Familial testicular torsion

Jimena Cubillos, Jeffrey S. Palmer, Steven C. Friedman, Jaime Freyle, Franklin C. Lowe, Lane S. Palmer

Research output: Contribution to journalArticlepeer-review

26 Scopus citations


Purpose: Isolated reported cases of familial torsion yield modest information on incidence, genetics or clinical features. We present what is to our knowledge the largest series of familial torsion, including the first 3 generation case and a review of the literature. Materials and Methods: Since 2006, we have questioned the presence of a positive family history in all patients with torsion at the initial consultation. We compiled data on familial relationship, laterality, age and outcomes of the proband and affected relatives. We collected previously published cases to better understand clinical features and genetics. Results: Eight of 70 boys (11.4%) with torsion had affected family members. Another 2 families were included from a historical perspective. One relative was affected in 7 families, 2 were affected in 2 and 3 were affected in 1. First degree relatives were most commonly affected. In 1 family torsion occurred in 3 consecutive generations. Despite a family history 50% of patients experienced testicular loss. Brothers were affected in each of the 10 previously reported cases. In 3 families fathers were also affected. There were 3 sets of monozygotic twins. We noted laterality concordance 5 times and discordance 6 times. Age at torsion in probands was adolescence except in 2 with neonatal torsion. No clear inheritance mode was found. Conclusions: Familial torsion occurs in about 10% of probands and can affect multiple relatives and generations. A positive family history may be useful for torsion diagnosis and management. Relatives of affected patients need education on the signs and symptoms of torsion, and the importance of early presentation to improve outcome.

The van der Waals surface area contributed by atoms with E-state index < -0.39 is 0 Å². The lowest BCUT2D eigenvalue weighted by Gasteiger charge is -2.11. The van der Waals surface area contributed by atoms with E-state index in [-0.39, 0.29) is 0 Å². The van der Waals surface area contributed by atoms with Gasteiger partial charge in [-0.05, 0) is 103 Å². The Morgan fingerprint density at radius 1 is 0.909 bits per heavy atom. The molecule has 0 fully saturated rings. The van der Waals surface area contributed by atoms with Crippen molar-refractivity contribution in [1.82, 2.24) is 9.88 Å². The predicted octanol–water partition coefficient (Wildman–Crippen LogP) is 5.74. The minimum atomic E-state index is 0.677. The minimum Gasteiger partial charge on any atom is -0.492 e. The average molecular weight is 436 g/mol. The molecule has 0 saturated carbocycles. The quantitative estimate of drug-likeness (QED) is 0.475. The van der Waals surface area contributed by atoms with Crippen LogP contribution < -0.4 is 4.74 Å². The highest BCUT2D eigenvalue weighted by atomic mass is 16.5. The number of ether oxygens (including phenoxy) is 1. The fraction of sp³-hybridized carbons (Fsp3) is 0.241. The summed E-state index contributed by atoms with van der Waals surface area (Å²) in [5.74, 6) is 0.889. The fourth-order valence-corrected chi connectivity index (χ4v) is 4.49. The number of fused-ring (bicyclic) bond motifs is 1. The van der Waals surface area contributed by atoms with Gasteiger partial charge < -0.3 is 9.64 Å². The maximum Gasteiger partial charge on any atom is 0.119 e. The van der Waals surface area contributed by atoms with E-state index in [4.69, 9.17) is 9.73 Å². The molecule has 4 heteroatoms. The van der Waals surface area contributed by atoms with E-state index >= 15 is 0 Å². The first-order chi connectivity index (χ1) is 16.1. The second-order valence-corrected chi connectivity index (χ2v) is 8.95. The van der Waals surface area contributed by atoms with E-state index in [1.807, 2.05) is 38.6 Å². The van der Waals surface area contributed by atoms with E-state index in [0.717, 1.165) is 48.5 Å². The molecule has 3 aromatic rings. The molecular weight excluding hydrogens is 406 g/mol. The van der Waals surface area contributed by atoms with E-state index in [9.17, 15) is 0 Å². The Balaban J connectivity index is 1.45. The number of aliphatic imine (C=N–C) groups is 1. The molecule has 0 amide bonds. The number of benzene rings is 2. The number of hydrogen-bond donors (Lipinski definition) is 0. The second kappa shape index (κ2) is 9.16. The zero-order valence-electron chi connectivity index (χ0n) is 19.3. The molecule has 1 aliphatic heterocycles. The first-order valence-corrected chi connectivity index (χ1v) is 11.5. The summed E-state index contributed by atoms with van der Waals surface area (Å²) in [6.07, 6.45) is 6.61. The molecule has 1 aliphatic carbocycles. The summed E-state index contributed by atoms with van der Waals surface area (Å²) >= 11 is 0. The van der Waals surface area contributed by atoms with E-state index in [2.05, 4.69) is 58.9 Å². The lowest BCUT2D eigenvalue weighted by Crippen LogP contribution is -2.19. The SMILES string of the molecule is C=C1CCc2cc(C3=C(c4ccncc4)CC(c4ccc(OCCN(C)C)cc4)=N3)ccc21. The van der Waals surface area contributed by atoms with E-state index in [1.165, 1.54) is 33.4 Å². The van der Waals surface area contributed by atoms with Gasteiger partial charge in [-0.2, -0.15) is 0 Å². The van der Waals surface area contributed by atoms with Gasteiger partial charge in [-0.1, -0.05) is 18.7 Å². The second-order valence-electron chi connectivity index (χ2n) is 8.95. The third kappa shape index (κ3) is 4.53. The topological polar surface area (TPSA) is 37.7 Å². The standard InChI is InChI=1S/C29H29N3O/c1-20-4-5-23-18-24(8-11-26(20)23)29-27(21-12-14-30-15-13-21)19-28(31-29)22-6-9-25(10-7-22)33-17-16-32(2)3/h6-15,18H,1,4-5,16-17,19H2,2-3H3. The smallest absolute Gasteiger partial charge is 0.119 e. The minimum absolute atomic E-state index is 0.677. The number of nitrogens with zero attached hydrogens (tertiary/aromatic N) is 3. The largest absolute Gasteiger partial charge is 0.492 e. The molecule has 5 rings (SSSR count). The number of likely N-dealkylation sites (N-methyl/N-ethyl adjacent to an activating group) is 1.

Original languageEnglish (US)
Pages (from-to)2469-2473
Number of pages5
JournalJournal of Urology
Issue number6 SUPPL.
StatePublished - Jun 2011
Externally publishedYes


  • family
  • medical history taking
  • signs and symptoms
  • spermatic cord torsion
  • testis

ASJC Scopus subject areas

  • Urology


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